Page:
14 Feb 2017 Dear Malia Obama, Thank You for Taking a Gap Year Before College
When you announced your decision last spring to take a “gap year” before attending Harvard University I was impressed and excited. It’s not easy to make a choice that goes directly against the prevailing norm, but you did. The momentum of the K-16 conveyor belt that shuttles kids from high school directly to college is a powerful force; it takes courage to step off this path, and even more so to do it publicly.
I don’t know the specific reasons you are taking a year “off” (or, more appropriately, a year “on”), but whether or not you realize it, your decision has already influenced the way parents, teachers and kids are relating to this important idea. Your decision flipped the script from a gap year being a plan B for someone who didn’t get into college to it being something to aspire to, and something that’s…well, cool. With growing interest in the question of how to make college count, there’s an unprecedented opportunity to re-imagine the gap year as a “launch pad” for leadership; and with thanks to you, we’re now on the cusp of this becoming so.
A gap year, when infused with a sense of purpose, is anything but a gap. In fact, I think we should start calling it a “bridge year” to better reflect it’s potential.
I admire the way you’re using your year to stand up for what you believe in, and to be an active member of our democracy. It was great to see you making your voice heard at the Dakota Access Pipeline protest a couple weeks ago in one of your first public appearances since your family left the White House.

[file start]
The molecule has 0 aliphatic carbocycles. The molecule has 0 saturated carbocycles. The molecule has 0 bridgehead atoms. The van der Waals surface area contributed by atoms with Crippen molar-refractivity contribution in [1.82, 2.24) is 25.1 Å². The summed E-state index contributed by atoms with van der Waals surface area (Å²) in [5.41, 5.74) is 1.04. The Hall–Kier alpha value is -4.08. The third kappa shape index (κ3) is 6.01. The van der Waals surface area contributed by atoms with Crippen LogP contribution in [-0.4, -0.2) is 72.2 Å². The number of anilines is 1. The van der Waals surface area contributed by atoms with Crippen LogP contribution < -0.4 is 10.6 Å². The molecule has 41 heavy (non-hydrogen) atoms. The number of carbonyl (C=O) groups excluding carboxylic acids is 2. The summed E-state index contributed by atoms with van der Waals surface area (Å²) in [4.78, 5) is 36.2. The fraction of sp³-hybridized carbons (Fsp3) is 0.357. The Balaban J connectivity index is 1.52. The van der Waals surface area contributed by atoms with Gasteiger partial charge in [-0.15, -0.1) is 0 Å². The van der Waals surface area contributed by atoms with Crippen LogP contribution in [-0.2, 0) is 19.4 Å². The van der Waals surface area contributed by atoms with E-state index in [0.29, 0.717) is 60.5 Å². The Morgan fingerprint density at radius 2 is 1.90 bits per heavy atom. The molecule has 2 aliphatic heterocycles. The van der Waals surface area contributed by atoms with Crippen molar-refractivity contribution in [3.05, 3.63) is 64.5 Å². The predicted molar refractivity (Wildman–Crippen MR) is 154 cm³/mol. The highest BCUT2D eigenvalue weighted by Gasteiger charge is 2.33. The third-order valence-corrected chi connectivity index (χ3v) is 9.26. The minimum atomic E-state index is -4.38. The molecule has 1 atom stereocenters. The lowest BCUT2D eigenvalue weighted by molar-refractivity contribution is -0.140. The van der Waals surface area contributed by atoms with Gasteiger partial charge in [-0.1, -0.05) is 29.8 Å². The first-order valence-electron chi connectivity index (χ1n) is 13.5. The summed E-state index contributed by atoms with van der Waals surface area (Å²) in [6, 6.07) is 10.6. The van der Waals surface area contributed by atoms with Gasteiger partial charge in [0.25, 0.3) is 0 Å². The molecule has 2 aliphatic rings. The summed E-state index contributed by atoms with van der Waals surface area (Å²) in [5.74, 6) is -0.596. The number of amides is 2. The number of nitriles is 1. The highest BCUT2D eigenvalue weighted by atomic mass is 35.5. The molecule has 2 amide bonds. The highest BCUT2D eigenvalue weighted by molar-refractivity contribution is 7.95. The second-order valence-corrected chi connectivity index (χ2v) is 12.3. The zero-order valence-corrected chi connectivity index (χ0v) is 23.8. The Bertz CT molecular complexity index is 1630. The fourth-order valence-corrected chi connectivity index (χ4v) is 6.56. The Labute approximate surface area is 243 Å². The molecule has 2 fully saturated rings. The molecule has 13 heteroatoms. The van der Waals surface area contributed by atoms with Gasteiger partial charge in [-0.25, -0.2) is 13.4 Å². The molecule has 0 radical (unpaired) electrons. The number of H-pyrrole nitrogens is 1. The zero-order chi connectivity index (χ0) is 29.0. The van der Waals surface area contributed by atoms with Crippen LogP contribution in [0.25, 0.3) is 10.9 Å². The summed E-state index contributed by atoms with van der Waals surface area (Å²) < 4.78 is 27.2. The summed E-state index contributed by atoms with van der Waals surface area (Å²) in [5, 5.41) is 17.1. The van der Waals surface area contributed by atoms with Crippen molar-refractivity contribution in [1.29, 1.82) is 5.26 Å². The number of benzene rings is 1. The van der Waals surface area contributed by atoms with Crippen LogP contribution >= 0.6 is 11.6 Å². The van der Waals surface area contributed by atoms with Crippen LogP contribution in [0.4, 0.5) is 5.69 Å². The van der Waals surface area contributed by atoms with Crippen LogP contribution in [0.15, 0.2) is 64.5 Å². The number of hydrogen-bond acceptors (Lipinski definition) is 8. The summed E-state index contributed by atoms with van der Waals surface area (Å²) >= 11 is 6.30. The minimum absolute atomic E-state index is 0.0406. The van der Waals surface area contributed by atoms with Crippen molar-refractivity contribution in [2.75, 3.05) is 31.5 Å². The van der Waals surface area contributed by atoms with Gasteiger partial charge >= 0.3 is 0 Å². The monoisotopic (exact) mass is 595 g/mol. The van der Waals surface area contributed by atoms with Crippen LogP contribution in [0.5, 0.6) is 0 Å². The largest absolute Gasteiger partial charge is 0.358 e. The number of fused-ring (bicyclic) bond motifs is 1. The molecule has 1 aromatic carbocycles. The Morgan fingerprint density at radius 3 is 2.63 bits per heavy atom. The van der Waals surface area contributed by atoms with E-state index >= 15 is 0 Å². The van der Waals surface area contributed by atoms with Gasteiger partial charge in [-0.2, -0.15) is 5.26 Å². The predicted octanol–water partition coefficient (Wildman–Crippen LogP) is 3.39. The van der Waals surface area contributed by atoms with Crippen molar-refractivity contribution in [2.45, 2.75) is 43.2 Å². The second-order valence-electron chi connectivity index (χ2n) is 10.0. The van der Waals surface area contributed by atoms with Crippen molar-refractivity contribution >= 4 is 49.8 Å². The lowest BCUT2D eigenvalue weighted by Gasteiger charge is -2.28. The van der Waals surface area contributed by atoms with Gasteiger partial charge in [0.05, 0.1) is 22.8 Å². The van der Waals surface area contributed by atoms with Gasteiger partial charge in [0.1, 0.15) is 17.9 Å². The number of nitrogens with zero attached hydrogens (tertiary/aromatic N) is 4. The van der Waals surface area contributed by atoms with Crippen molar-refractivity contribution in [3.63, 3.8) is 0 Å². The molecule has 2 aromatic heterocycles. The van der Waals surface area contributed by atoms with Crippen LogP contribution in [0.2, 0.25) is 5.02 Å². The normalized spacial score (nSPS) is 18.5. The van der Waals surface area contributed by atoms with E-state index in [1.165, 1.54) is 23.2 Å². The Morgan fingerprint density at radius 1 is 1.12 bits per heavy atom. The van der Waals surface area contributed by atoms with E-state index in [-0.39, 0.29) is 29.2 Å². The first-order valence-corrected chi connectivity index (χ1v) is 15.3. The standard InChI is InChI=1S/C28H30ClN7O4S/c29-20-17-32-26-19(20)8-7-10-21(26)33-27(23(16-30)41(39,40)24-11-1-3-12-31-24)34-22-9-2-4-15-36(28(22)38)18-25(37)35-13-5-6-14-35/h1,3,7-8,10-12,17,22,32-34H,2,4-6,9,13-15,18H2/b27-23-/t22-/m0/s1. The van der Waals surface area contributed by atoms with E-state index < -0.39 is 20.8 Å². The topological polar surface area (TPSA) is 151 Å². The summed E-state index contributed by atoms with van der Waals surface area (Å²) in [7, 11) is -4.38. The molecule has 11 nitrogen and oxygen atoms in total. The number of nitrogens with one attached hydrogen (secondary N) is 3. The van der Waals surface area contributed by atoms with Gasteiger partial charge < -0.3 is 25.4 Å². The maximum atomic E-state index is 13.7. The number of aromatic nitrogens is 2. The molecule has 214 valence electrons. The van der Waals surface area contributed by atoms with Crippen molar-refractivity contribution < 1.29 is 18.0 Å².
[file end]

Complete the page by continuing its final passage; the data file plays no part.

When I read that you spent the first part of your gap year traveling in Bolivia last fall, I was even more impressed by your decision to postpone college. Amidst the unprecedented political circus of the 2016 presidential election, you made a courageous choice while managing to fly quietly below the media’s radar: you went abroad.
Citizen Diplomacy, a term coined during the Cold War, is the idea that individuals have the right — and responsibility — to help shape U.S. foreign relations. As you and I and the rest of the country wait to see what kind of president Donald Trump will be, one thing is already clear:
citizen diplomacy is more critical now than at any other moment in our lifetimes.
In his inaugural address, Donald Trump set the stage for a presidency based on “America First.” And yet we know that the greatest challenges facing humanity — climate change, poverty, disease, migration — are all global in nature. None of these challenges can be solved by a single country, and we need leaders who understand this. In short, our fates our entwined, but our experiences are not.
It is too easy to hate and fear what we don’t know. When you live with, and learn to love, a person from another culture or religion, fear recedes and respect, understanding and collaboration fill the void.
Global experiences — like yours in Bolivia, and what we are providing hundreds of students through Global Citizen Year — can no longer be considered luxuries; they have quickly become essential. For me, it was my early experiences living and working in communities in Central and South America that made me a better American, a better leader and a better person. And I hope your time abroad will prove similarly formative.
Today, with so much uncertainty about America’s role in the world, it’s essential that more young people follow in your footsteps and travel beyond our borders.
By immersing ourselves in foreign languages and cultures, worlds away from the comforts of home, not only do we share the values and spirit of American idealism, optimism and inclusion, we also prepare ourselves to bring home the values and perspectives of others. In this sense, I’ve come to believe that traveling abroad is the most patriotic thing we can do.
Malia, I hope you keep traveling. And even more importantly, I hope you continue to use your platform to set an example for how we can all be involved — not just as citizens of our country, but as citizens of the world.
This letter by Abby Falik was originally published by Bright, Medium’s publication about innovation in education.